Price: $22.00
Retailer: Barnes & Noble

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The State of the Reader: 6/14/17

<–The State of the Reader: 6/7/17          The State of the Reader: 6/21/17–>

A weekly post updated every Wednesday detailing my current reading projects and where I am with them in addition to what new titles I’ve added to my to-read list.  Title links go to Goodreads to make it easier for interested parties to add any books that might strike their fancy.  I attempt to use the covers for the edition I’m reading, and I’ll mention if this is not the case.  If you have a Goodreads account feel free to friend me!  I’d love to see what you’re reading and/or planning to read.

Samples Read This Week

  1. Starglass by Phoebe North: Kept – I kept it, but I didn’t read that much of the sample.  Too many dead mom feels :\
  2. The Passage by Justin Cronin: Kept (RWTR) – I would’ve bought this had it not been so expensive.  Stories this immersive come along once in a blue moon, and the brief sample painted a picture I wish more people could understand: how poverty, domestic abuse, and lack of support utterly destroys lives.  Some people have no one to turn to when everything goes wrong, and they are driven to make undesirable choices when in reality there is none.
  3. Everlost by Neal Shusterman: Kept – I took it off my really-want-to-read list because the language is a bit juvenile, and I was expecting it to be more profound.  I think it’s more mid-grade than YA, so the author chose simpler language I suppose.
  4. Anomalies by Sadie Turner & Colette Freedman: Passed – Just rereading the blurb again told me this would have to blow me away with its prose for me to keep it.  It didn’t and the title makes me think it’s going to be in a similar vein to Divergent, which I was lukewarm on anyway, so this is going into my passed bin.
  5. The Forgotten Garden by Kate Morton: Kept – The gentle writing in this reminded me of how the early 1900 were romanticized, not how they really are.  While that narrative isn’t true, there is still a beauty in the lie.
  6. Fire, Fury, Faith by N. D. Jones: Kept – There’s a dearth of paranormal romance that features people of color, so I like to support whenever I can.  Plus this is about angels, my favorite thing ever.
  7. Alchemy of Stone by Ekaterina Sedia: Kept – The writing is lush and pretty, and there’s something endearing about the android main character Mattie.
  8. Among Others by Jo Walton: Kept – Though the blurb puts this book into the fantasy genre, what I’ve read so far could just be considered magical realism or even magical wishism.  Nothing particularly magical has happened or rather the supposed magical thing could be chalked up to coincidence.  The language of the writing and the fact the main character loves reading sci-fi has me intrigued.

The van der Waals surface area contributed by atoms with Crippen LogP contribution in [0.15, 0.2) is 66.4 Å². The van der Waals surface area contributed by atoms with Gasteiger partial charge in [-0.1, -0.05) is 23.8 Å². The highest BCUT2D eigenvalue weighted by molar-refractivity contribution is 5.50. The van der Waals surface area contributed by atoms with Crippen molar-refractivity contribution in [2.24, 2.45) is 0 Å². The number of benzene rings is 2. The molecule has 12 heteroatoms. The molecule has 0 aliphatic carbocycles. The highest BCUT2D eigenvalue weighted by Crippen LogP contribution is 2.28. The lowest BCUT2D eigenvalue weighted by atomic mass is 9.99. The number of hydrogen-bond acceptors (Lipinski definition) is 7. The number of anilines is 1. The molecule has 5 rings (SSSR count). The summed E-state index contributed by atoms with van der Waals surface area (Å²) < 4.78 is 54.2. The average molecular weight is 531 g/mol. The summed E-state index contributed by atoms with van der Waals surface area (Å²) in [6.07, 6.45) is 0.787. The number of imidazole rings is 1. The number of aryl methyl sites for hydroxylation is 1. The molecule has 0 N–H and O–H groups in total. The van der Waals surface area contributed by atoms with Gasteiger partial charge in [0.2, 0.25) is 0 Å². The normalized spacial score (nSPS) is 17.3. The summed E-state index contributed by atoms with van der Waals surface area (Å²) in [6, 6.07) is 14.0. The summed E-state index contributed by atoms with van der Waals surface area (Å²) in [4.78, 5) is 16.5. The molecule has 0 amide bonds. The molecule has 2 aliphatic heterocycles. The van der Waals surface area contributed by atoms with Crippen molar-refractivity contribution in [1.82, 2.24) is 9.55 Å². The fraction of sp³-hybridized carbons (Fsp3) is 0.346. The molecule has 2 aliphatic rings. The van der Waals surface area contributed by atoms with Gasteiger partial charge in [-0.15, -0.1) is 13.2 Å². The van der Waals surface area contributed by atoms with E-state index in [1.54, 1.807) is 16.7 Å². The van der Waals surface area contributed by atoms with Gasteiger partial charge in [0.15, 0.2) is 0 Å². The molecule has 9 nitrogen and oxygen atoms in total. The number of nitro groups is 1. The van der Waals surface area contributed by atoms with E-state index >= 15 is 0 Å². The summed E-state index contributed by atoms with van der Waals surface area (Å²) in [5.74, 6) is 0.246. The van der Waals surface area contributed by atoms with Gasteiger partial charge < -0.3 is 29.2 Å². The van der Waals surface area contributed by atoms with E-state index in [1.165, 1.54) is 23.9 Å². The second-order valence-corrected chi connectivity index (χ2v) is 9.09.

Books Purchased This Week: 6

Title: Gaslight Hades
Series Title: The Bonekeeper Chronicles
Author: Grace Draven
Date Added: June 11, 2017
Date Purchased: June 11, 2017

Media: eBook/Kindle
Price: $2.99
Retailer: Amazon

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The State of the Reader: 6/7/17

<–The State of the Reader: 5/31/17          The State of the Reader: 6/14/17–>

A weekly post updated every Wednesday detailing my current reading projects and where I am with them in addition to what new titles I’ve added to my to-read list.  Title links go to Goodreads to make it easier for interested parties to add any books that might strike their fancy.  I attempt to use the covers for the edition I’m reading, and I’ll mention if this is not the case.  If you have a Goodreads account feel free to friend me!  I’d love to see what you’re reading and/or planning to read.

Samples Read This Week

  1. The Names by Don DeLillo: Passed – I read White Noise by the same author in my postmodern literature class, and I loved it, but this one just didn’t catch me at all.
  2. All Fall Down by Christine Pope: Kept – I love the main character’s blunt, no-nonsense voice.  It works perfectly for her role.  I also love that she’s a doctor in a medieval fantasy setting, and she’s respected as such for the most part.  The only people who don’t respect her are the slaver’s who’ve captured her, obviously.  She makes it a point to say that her order values science so she’s not like the religious healers they compare her to.
  3. The Scorpio Races by Maggie Stiefvater: Kept – It didn’t strike me as hard as The Raven Boys, but Maggie Stiefvater still has this way about her writing that’s just so alluring.
  4. Truthwitch by Susan Dennard: Passed – I really wanted to like this one.  I talked myself into adding it after seeing it pop up in my newsfeed a few times.  I won’t say I should’ve just passed on it without giving it a try, because you never know, but the story just doesn’t grab me.
  5. Revelation Space by Alastair Reynolds: Kept – The mystery of what killed off this alien civilization almost a million years ago overrides my dislike of the main character.  He could just be driven, but if there’s something called a “razorstorm” coming your way, it seems logical that you’d want to get yourself and people out of there.  I’m also wondering if this is a Reaper like situation.
  6. Alive by Scott Sigler: Kept (RWTR) – Holy shit does this story drag you into a world of fear of confusion.  The main character starts off locked in a coffin, and she has to fight her way out.  She finds herself in a room with 11 other caskets and a plaque by hers with “M. Savage” on it, which is all she knows of her name.  I want to know what’s going on.